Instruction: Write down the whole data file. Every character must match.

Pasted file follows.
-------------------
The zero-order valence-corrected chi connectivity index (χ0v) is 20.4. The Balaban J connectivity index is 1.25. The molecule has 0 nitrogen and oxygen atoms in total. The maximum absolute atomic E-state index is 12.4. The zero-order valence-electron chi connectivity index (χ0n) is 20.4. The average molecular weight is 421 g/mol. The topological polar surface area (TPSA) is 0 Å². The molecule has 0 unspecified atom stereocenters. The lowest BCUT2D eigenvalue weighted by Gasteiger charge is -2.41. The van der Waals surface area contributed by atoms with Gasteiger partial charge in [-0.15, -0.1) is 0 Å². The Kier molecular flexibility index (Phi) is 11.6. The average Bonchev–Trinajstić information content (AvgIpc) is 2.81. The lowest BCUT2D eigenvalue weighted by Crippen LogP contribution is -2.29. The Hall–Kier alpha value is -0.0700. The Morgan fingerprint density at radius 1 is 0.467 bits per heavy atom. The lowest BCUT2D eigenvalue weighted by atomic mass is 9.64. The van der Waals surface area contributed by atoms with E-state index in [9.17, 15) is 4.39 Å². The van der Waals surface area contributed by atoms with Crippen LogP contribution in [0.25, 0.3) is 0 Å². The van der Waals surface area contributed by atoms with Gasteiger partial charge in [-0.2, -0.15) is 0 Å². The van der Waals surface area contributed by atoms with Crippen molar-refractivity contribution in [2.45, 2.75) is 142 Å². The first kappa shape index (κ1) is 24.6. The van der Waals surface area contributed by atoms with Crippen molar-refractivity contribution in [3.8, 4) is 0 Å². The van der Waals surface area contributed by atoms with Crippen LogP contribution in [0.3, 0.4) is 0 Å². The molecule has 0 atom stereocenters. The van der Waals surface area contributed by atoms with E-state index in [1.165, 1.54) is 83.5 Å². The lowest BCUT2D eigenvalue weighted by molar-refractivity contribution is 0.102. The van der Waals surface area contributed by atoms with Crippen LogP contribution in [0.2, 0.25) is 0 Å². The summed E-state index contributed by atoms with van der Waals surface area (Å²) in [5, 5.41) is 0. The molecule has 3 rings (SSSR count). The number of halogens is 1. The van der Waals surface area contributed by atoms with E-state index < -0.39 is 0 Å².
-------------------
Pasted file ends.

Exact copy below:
The zero-order valence-corrected chi connectivity index (χ0v) is 20.4. The Balaban J connectivity index is 1.25. The molecule has 0 nitrogen and oxygen atoms in total. The maximum absolute atomic E-state index is 12.4. The zero-order valence-electron chi connectivity index (χ0n) is 20.4. The average molecular weight is 421 g/mol. The topological polar surface area (TPSA) is 0 Å². The molecule has 0 unspecified atom stereocenters. The lowest BCUT2D eigenvalue weighted by Gasteiger charge is -2.41. The van der Waals surface area contributed by atoms with Gasteiger partial charge in [-0.15, -0.1) is 0 Å². The Kier molecular flexibility index (Phi) is 11.6. The average Bonchev–Trinajstić information content (AvgIpc) is 2.81. The lowest BCUT2D eigenvalue weighted by Crippen LogP contribution is -2.29. The Hall–Kier alpha value is -0.0700. The Morgan fingerprint density at radius 1 is 0.467 bits per heavy atom. The lowest BCUT2D eigenvalue weighted by atomic mass is 9.64. The van der Waals surface area contributed by atoms with E-state index in [9.17, 15) is 4.39 Å². The van der Waals surface area contributed by atoms with Crippen LogP contribution in [0.25, 0.3) is 0 Å². The van der Waals surface area contributed by atoms with Gasteiger partial charge in [-0.2, -0.15) is 0 Å². The van der Waals surface area contributed by atoms with Crippen molar-refractivity contribution in [2.45, 2.75) is 142 Å². The first kappa shape index (κ1) is 24.6. The van der Waals surface area contributed by atoms with Crippen molar-refractivity contribution in [3.8, 4) is 0 Å². The van der Waals surface area contributed by atoms with Crippen LogP contribution in [0.3, 0.4) is 0 Å². The molecule has 0 atom stereocenters. The van der Waals surface area contributed by atoms with E-state index in [1.165, 1.54) is 83.5 Å². The lowest BCUT2D eigenvalue weighted by molar-refractivity contribution is 0.102. The van der Waals surface area contributed by atoms with Crippen LogP contribution in [0.2, 0.25) is 0 Å². The summed E-state index contributed by atoms with van der Waals surface area (Å²) in [5, 5.41) is 0. The molecule has 3 rings (SSSR count). The number of halogens is 1. The van der Waals surface area contributed by atoms with E-state index < -0.39 is 0 Å².